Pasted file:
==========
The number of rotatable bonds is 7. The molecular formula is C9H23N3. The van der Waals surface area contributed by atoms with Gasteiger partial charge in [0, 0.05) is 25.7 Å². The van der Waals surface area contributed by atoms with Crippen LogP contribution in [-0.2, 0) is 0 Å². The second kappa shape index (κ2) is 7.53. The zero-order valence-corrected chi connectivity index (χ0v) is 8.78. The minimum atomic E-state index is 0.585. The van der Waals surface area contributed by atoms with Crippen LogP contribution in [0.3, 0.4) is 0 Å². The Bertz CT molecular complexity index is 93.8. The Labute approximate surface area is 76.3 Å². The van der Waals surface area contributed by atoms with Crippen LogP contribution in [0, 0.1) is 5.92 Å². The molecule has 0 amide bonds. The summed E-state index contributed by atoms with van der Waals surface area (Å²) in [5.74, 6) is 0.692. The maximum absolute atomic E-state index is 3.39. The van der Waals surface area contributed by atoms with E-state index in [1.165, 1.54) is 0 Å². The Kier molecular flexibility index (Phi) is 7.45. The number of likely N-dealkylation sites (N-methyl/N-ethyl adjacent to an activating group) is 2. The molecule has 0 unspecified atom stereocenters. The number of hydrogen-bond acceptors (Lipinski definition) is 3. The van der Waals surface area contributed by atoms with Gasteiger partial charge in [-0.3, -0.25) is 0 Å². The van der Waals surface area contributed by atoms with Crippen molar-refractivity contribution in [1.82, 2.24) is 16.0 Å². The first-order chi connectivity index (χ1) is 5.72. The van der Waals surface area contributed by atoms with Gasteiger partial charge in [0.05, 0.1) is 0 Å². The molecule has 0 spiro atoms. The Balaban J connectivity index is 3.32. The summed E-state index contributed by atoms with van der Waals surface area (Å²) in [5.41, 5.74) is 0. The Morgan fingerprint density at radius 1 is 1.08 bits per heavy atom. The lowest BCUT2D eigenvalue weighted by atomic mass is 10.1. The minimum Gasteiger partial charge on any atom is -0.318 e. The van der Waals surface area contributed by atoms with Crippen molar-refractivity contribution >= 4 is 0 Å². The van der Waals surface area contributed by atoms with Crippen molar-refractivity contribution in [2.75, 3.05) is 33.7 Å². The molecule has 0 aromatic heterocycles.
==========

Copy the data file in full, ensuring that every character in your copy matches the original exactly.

The number of rotatable bonds is 7. The molecular formula is C9H23N3. The van der Waals surface area contributed by atoms with Gasteiger partial charge in [0, 0.05) is 25.7 Å². The van der Waals surface area contributed by atoms with Crippen LogP contribution in [-0.2, 0) is 0 Å². The second kappa shape index (κ2) is 7.53. The zero-order valence-corrected chi connectivity index (χ0v) is 8.78. The minimum atomic E-state index is 0.585. The van der Waals surface area contributed by atoms with Crippen LogP contribution in [0.3, 0.4) is 0 Å². The Bertz CT molecular complexity index is 93.8. The Labute approximate surface area is 76.3 Å². The van der Waals surface area contributed by atoms with Crippen LogP contribution in [0, 0.1) is 5.92 Å². The molecule has 0 amide bonds. The summed E-state index contributed by atoms with van der Waals surface area (Å²) in [5.74, 6) is 0.692. The maximum absolute atomic E-state index is 3.39. The van der Waals surface area contributed by atoms with E-state index in [1.165, 1.54) is 0 Å². The Kier molecular flexibility index (Phi) is 7.45. The number of likely N-dealkylation sites (N-methyl/N-ethyl adjacent to an activating group) is 2. The molecule has 0 unspecified atom stereocenters. The number of hydrogen-bond acceptors (Lipinski definition) is 3. The van der Waals surface area contributed by atoms with Gasteiger partial charge in [-0.3, -0.25) is 0 Å². The van der Waals surface area contributed by atoms with Crippen molar-refractivity contribution in [1.82, 2.24) is 16.0 Å². The first-order chi connectivity index (χ1) is 5.72. The van der Waals surface area contributed by atoms with Gasteiger partial charge in [0.05, 0.1) is 0 Å². The molecule has 0 spiro atoms. The Balaban J connectivity index is 3.32. The summed E-state index contributed by atoms with van der Waals surface area (Å²) in [5.41, 5.74) is 0. The Morgan fingerprint density at radius 1 is 1.08 bits per heavy atom. The lowest BCUT2D eigenvalue weighted by atomic mass is 10.1. The minimum Gasteiger partial charge on any atom is -0.318 e. The van der Waals surface area contributed by atoms with Crippen molar-refractivity contribution >= 4 is 0 Å². The van der Waals surface area contributed by atoms with Crippen molar-refractivity contribution in [2.75, 3.05) is 33.7 Å². The molecule has 0 aromatic heterocycles.